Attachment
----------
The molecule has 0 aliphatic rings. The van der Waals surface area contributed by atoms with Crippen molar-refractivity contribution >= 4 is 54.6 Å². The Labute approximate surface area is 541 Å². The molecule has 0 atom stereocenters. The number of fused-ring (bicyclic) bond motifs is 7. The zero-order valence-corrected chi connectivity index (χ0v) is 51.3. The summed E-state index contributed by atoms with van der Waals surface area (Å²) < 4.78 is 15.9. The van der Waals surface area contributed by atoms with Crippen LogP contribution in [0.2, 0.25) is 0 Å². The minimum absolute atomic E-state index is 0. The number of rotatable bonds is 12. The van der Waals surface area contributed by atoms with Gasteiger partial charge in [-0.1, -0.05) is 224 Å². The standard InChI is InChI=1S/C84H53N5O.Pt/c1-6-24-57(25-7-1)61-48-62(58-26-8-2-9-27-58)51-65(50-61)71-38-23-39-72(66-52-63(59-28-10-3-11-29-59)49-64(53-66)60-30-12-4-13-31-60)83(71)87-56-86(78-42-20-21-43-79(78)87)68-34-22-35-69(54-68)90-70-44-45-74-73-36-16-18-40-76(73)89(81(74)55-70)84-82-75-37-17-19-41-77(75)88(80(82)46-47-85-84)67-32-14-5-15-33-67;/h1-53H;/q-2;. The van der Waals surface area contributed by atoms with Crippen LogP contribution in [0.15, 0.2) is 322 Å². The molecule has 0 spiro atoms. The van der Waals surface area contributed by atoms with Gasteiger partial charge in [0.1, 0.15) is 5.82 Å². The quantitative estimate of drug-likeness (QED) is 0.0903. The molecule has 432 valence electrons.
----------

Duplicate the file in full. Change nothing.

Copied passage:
The molecule has 0 aliphatic rings. The van der Waals surface area contributed by atoms with Crippen molar-refractivity contribution >= 4 is 54.6 Å². The Labute approximate surface area is 541 Å². The molecule has 0 atom stereocenters. The number of fused-ring (bicyclic) bond motifs is 7. The zero-order valence-corrected chi connectivity index (χ0v) is 51.3. The summed E-state index contributed by atoms with van der Waals surface area (Å²) < 4.78 is 15.9. The van der Waals surface area contributed by atoms with Crippen LogP contribution in [0.2, 0.25) is 0 Å². The minimum absolute atomic E-state index is 0. The number of rotatable bonds is 12. The van der Waals surface area contributed by atoms with Gasteiger partial charge in [-0.1, -0.05) is 224 Å². The standard InChI is InChI=1S/C84H53N5O.Pt/c1-6-24-57(25-7-1)61-48-62(58-26-8-2-9-27-58)51-65(50-61)71-38-23-39-72(66-52-63(59-28-10-3-11-29-59)49-64(53-66)60-30-12-4-13-31-60)83(71)87-56-86(78-42-20-21-43-79(78)87)68-34-22-35-69(54-68)90-70-44-45-74-73-36-16-18-40-76(73)89(81(74)55-70)84-82-75-37-17-19-41-77(75)88(80(82)46-47-85-84)67-32-14-5-15-33-67;/h1-53H;/q-2;. The van der Waals surface area contributed by atoms with Crippen LogP contribution in [0.15, 0.2) is 322 Å². The molecule has 0 spiro atoms. The van der Waals surface area contributed by atoms with Gasteiger partial charge in [0.1, 0.15) is 5.82 Å². The quantitative estimate of drug-likeness (QED) is 0.0903. The molecule has 432 valence electrons.